Latest schedule and price update on April 25, 2017
Thailand's western coast is dotted with small Andaman Sea islands, and that's where tourists will find the well-kept secret of Koh Libong. It's just south of the Hat Chao Mai National Park on the mainland, and is the largest island of Trang province. Koh Libong is a unique destination for travelers who want an experience where they'll find more locals than tourist groups, and more wildlife than either of them.
Many of the 6,000 island residents are Muslim fishing families, living in quaint and colorful communities that thrive by the sea. Tall cliffs with impressive views rise above them and the four resorts clustered along the southwest coast of the island. Among them is Le Dugong Beach Resort, where coconut trees surround the bungalows made with thatched roofs, bamboo furniture and other natural materials in keeping with the island's undeveloped, wild-jungle character. It's an adventure, except maybe for the Internet access connecting you to the life you've left behind - maybe. Sometimes, and only if that's what you want.
This resort takes its name from one of Koh Libong's key attractions. The island is one of the last refuges of the endangered dugong, a manatee-like sea mammal that feeds on grasses. Because the underwater grass meadow of Koh Libong is believed to be the largest in Southeast Asia, your chance to spot them while dugong-watching is improved by the habitat and the helpful locals who operate tour boats. Le Dugong also offers a diving and snorkeling center, for spying some colorful fish, rays, and other marine life. On land, visitors see and hear monkeys in the trees, and spot geckos sunning themselves. At low tide visitors can walk from Chu Hoi Cape to Koh Tup where migrating seabirds stop during their journey.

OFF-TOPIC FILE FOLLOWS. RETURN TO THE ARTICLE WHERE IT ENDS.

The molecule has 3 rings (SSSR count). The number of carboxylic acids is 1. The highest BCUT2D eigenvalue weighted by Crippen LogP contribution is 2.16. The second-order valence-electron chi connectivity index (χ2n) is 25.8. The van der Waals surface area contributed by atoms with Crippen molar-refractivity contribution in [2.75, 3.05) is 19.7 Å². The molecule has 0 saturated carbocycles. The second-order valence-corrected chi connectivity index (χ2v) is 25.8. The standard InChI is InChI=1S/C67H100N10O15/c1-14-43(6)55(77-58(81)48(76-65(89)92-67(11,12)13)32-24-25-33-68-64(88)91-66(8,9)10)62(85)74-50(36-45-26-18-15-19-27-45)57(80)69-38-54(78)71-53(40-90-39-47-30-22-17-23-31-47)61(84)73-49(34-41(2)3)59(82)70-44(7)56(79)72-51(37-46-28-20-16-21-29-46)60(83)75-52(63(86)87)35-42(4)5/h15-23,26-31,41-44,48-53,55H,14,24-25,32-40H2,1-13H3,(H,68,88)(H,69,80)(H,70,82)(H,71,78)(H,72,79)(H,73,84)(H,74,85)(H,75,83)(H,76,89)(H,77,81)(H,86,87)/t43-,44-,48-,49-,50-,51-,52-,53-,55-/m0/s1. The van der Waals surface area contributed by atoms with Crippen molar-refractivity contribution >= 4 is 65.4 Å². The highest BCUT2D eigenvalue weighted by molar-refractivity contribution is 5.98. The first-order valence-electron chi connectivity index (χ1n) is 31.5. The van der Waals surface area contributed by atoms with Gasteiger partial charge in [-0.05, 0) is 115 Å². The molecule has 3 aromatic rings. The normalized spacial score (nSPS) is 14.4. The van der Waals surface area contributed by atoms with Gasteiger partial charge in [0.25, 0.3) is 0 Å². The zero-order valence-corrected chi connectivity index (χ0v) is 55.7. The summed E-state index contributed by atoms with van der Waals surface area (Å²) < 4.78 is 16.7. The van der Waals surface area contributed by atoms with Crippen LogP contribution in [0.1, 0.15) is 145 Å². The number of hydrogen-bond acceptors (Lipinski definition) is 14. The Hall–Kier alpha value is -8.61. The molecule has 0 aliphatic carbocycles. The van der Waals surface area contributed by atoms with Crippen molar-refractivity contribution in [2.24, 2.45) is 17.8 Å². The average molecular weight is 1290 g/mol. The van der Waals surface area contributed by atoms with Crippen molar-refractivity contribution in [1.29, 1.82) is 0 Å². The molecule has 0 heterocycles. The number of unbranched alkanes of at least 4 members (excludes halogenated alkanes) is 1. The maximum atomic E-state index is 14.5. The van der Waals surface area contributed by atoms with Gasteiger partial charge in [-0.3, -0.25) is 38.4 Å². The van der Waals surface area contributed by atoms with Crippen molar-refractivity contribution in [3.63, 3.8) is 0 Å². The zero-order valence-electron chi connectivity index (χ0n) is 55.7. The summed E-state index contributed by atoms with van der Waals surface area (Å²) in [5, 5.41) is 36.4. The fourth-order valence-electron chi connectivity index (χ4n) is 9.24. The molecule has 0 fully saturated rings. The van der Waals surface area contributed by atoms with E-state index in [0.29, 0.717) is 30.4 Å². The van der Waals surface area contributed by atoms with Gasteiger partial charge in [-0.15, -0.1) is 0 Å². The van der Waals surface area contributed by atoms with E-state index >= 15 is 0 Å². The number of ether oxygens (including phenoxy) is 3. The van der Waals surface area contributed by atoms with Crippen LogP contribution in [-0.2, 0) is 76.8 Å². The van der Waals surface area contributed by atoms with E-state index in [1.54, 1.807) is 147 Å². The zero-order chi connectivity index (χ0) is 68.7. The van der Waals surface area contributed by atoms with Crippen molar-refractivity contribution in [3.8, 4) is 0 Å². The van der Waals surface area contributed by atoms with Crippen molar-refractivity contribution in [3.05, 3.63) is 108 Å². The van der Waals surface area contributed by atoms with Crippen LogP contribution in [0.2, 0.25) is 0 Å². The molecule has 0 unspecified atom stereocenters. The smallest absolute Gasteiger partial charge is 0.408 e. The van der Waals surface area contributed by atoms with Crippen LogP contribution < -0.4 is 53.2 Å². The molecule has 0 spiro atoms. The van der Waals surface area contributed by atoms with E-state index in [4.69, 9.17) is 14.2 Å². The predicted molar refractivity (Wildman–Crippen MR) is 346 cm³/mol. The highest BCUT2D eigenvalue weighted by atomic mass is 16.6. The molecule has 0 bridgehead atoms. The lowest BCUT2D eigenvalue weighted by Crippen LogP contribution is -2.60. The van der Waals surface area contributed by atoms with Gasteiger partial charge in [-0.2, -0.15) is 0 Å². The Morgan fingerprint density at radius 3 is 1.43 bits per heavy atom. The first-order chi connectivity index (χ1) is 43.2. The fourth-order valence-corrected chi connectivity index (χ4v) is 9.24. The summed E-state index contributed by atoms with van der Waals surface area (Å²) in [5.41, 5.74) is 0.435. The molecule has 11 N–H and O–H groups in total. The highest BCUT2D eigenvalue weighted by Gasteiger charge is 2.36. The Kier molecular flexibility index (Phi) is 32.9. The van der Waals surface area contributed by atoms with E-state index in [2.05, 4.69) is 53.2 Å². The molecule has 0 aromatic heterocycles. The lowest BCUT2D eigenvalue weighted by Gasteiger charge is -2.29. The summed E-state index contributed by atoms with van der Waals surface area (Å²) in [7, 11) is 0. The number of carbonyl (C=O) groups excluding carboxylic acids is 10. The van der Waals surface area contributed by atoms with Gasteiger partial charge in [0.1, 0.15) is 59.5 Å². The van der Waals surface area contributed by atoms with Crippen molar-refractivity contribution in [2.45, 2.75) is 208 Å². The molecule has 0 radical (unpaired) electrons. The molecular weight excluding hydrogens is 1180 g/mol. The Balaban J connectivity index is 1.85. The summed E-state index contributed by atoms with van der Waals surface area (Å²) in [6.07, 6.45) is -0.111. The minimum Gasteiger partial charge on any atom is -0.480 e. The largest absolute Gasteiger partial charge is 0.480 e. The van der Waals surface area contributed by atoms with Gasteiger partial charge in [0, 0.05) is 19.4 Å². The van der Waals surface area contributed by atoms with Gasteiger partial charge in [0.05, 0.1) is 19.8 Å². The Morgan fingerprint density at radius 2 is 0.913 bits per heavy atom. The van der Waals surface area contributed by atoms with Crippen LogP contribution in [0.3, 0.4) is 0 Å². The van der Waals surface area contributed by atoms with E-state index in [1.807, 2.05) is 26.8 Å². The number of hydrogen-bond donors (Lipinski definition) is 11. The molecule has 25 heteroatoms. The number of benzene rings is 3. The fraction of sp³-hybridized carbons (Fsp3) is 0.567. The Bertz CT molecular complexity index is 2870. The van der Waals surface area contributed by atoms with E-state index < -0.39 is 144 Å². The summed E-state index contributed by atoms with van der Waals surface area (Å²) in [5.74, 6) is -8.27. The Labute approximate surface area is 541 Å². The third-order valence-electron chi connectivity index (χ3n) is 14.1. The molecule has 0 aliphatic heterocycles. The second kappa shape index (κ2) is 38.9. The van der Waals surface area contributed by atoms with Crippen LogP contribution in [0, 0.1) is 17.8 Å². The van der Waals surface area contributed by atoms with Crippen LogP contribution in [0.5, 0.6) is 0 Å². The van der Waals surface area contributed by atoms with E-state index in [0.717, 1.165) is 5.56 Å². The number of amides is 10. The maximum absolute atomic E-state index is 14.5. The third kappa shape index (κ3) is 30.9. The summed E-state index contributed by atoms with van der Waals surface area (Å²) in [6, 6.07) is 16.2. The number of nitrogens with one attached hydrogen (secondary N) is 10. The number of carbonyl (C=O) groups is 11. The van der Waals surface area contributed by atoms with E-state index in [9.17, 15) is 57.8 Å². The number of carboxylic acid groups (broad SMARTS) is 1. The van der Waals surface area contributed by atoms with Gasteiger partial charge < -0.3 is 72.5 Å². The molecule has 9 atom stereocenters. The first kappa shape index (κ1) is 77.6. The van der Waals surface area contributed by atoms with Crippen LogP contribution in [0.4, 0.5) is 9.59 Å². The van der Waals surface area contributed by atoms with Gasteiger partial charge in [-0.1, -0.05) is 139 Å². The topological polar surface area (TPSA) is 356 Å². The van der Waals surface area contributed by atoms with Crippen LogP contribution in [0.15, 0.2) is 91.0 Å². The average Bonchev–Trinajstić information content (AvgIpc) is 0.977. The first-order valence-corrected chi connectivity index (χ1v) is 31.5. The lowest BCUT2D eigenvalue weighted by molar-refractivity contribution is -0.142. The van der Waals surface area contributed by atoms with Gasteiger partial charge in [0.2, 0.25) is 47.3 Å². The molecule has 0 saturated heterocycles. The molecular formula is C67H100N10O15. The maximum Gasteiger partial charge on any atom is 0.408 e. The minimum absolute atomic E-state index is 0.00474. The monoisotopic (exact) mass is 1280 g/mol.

But you'll be disappointed - and Koh Libong is not at all where you'll want to be - if your dream holiday includes modern hotels and amenities, casinos and spas, fine dining, entertainment and leisure pursuits. There is a pier for scheduled trips back to the mainland, and there are kayaks, canoes and motorbike rentals to travel to rubber plantations and other attractions, but transportation options are limited. The islanders don't always have electricity available throughout the day - and you may need to plan for the few hours that power is available. Occasionally, running water may be unreliable, and it will probably be cold. Hungry tourists have been known to pay locals who serve them as dinner guests in their homes, if for some reason the restaurants are closed, which seems like a perfect solution for travelers who want an authentic island immersion experience. But be sure to bring all the cash you'll need with you because there aren't any cash stations or banks.
What there are on Koh Libong, though, are exquisite sunsets and coral formations. The beaches are darker and rockier, but they're more natural, wild and full of seashells. Instead of beach bars and parties and throngs of backpackers, you're more likely to encounter the children who live here and their fishing-boat families. The island is also a good jumping-off point for day trips to swim the Emerald Cave on Koh Mook, or visit the reefs of Koh Kradan without dealing with that island's bigger resort crowds or the cost.